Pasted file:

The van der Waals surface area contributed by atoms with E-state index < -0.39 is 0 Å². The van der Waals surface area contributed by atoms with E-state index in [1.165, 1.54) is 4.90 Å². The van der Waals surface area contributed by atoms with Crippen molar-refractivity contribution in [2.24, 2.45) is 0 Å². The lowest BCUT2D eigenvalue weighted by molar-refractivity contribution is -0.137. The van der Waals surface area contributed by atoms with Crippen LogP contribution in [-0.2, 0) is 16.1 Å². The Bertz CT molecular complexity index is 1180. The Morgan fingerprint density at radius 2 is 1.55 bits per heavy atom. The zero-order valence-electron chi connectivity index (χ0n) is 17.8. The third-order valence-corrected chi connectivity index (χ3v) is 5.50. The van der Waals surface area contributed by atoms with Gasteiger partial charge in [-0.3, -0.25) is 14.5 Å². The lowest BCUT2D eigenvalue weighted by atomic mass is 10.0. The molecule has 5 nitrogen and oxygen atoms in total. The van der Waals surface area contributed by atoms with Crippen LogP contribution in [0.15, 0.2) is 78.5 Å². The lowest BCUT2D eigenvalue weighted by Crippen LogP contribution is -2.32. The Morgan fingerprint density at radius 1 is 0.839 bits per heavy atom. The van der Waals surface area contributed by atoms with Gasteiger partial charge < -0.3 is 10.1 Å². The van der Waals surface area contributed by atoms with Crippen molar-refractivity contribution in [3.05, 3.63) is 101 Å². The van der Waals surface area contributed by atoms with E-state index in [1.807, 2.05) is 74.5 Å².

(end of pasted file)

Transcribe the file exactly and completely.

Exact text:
The van der Waals surface area contributed by atoms with E-state index < -0.39 is 0 Å². The van der Waals surface area contributed by atoms with E-state index in [1.165, 1.54) is 4.90 Å². The van der Waals surface area contributed by atoms with Crippen molar-refractivity contribution in [2.24, 2.45) is 0 Å². The lowest BCUT2D eigenvalue weighted by molar-refractivity contribution is -0.137. The van der Waals surface area contributed by atoms with Crippen LogP contribution in [-0.2, 0) is 16.1 Å². The Bertz CT molecular complexity index is 1180. The Morgan fingerprint density at radius 2 is 1.55 bits per heavy atom. The zero-order valence-electron chi connectivity index (χ0n) is 17.8. The third-order valence-corrected chi connectivity index (χ3v) is 5.50. The van der Waals surface area contributed by atoms with Gasteiger partial charge in [-0.3, -0.25) is 14.5 Å². The lowest BCUT2D eigenvalue weighted by atomic mass is 10.0. The molecule has 5 nitrogen and oxygen atoms in total. The van der Waals surface area contributed by atoms with Crippen LogP contribution in [0.15, 0.2) is 78.5 Å². The lowest BCUT2D eigenvalue weighted by Crippen LogP contribution is -2.32. The Morgan fingerprint density at radius 1 is 0.839 bits per heavy atom. The van der Waals surface area contributed by atoms with Gasteiger partial charge < -0.3 is 10.1 Å². The van der Waals surface area contributed by atoms with Crippen molar-refractivity contribution in [3.05, 3.63) is 101 Å². The van der Waals surface area contributed by atoms with E-state index in [1.807, 2.05) is 74.5 Å².